The following services are currently under development\deployment:

education roaming (eduroam)

education roaming is a global service, pioneered in 2003 by TERENA. Participating research and education institutions in over 40 countries worldwide now offer eduroam to students, teachers, researchers and other staff. With eduroam, users can move between campuses or visit other participating institutions at home or abroad and get instant, secure network access, without the inconvenience of guest accounts or extra passwords. Because eduroam removes the requirement for visitor accounts, it reduces the administrative and support burden for IT support staff within thousands of institutions. National coordination of this infrastructure is undertaken by National Roaming Operators, a role that is most often taken on by the National Research and Education Networking organisations (NRENs) of the countries concerned.

South African Federated Identities for Research and Education (SAFIRE)

SAFIRE is the implementation of a Federated Identity Management system in South Africa specifically for the Research and Education sector.

The full list of services providers to the SAFIRE federation can be found here.


FileSender is a web based application that allows authenticated users to securely and easily send arbitrarily large files to other users


perfSONAR is a toolkit deployed on stand-alone servers for network performance measurement and monitoring. It encapsulates best practice tools for measuring available throughput, loss and latency (amongst other performance parameters). See for more information including a map and test results of our South African deployment.

Africa-Arabia Regional Operations Centre (AAROC) services

The Regional Operations Centre (ROC) is the merger of three national grid initiatives (SAGrid, MAGrid and DZ-e-Science Grid), with the additional of some national and regional projects.

Services provided by AAROC include the Continuous Delivery service (CODE-RADE project) and Software-Defined Infrastructure.

Africa Grid Science Gateway

MConf Web Conferencing

Mconf multi-conferencing service is an exciting initiative which was chosen by the SA NREN for implementation on the SANReN Network. Mconf will greatly increase the opportunities for audio and video collaboration and content sharing for South African tertiary education and research.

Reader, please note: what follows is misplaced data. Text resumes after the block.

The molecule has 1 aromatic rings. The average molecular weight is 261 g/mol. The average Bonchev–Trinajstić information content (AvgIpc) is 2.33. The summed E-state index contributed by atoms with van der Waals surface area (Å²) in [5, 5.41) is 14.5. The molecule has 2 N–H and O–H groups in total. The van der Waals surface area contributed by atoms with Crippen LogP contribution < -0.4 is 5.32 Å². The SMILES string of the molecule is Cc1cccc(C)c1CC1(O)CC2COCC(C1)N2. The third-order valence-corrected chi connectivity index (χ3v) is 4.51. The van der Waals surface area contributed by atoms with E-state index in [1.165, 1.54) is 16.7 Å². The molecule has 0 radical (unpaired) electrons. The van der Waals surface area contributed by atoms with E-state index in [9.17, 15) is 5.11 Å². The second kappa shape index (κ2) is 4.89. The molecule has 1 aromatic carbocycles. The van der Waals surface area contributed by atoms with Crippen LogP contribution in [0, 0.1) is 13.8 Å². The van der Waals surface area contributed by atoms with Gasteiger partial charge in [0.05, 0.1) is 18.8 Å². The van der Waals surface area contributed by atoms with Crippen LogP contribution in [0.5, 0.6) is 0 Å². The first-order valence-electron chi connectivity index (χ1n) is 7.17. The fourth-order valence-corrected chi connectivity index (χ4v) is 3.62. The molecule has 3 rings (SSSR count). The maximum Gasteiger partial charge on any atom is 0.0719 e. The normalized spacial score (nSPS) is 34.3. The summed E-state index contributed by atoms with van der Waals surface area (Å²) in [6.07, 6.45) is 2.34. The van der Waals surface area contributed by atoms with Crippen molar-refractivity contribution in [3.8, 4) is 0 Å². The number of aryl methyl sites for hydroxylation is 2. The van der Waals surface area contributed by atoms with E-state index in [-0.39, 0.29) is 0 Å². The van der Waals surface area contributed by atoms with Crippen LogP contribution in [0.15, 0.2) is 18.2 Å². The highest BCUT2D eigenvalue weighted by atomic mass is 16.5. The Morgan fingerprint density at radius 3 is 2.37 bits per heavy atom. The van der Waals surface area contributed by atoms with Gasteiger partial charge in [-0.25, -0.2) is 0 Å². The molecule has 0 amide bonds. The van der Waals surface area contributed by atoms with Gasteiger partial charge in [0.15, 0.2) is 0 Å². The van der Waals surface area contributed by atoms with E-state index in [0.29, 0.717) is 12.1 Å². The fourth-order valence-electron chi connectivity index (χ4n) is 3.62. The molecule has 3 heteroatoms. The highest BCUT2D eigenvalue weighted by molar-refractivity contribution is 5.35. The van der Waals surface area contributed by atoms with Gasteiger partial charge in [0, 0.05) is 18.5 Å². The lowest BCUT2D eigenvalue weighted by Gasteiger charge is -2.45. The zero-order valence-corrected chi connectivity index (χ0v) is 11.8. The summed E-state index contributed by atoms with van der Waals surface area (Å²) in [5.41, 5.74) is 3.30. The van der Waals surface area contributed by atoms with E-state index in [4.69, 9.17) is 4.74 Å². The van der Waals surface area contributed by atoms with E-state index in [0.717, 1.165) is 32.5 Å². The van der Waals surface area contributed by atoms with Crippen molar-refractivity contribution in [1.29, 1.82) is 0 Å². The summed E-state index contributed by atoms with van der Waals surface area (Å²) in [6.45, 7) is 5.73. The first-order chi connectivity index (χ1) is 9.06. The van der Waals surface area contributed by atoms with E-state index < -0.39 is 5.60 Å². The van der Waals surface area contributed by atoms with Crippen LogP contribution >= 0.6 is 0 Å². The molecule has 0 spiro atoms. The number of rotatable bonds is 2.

Mconf is an open source web conference system built on top of (and around of) BigBlueButton. It is composed of several components, among them are Mconf-Live, a customized version of BigBlueButton that includes several new features, and Mconf-Web, a web portal where people can collaborate asynchronously, schedule and participate in web conferences. Mconf started at the end of 2010 as a research project in the University of Rio Grande do Sul, Brazil, funded mainly by the Brazilian NREN, RNP. Mconf web conferencing will be launched as a production service at the SA NREN from 1 July 2015.

You can read more about mconf at, the SA NREN production service and help guides on the SA NREN Mconf blog and access the SA NREN production service at MconfSA.


As an open, free-for-all environment, the Internet is a place where a lot of great things happen – unprecedented communications, knowledge transfer, information processing and innovative research – but the Internet has its risks too. One of the primary risks of connecting to the Internet is the exposure to threat agents with malicious intentions. This exposure can have serious implications – disconnection, theft of sensitive information, system compromise, etc. Following the outbreak of the Morris worm in 1988, the Internet community responded by establishing the first Computer Emergency Response Team (CERT®). Also known as a Computer Security Incident Response Team (CSIRT), this is “an organization or team that provides services and support to a defined constituency for preventing, handling, and responding to computer security incidents”[1]. Where an incident is defined as a “single or a series of unwanted or unexpected information security events that have a significant probability of compromising business operations and threatening information security”[2]. Examples of incidents, which a CSIRT can assist with, include hacking, malware and denial of service (DoS) attacks.

Research and education institutions are not immune to these threats and attacks. In fact, news stories of university data breaches in particular are increasing.  The South African National Research and Education Network (SA NREN), comprising the SANReN network beneficiaries and TENET customers, is not immune to malicious activity. With information security incidents on the rise we need a way to respond in a coordinated manner before it is too late…

A CSIRT reference group has been formed out of a workshop run on 26-27 May 2015. The group leads are currently developing a business plan and proposal which will be presented to the community later this year.

[1] Alberts et al., 2004: Defining incident management processes for CSIRTs (
[2] SANS, 2009: Standard 27000: Information technology — Security techniques — Information security management systems — Overview and vocabulary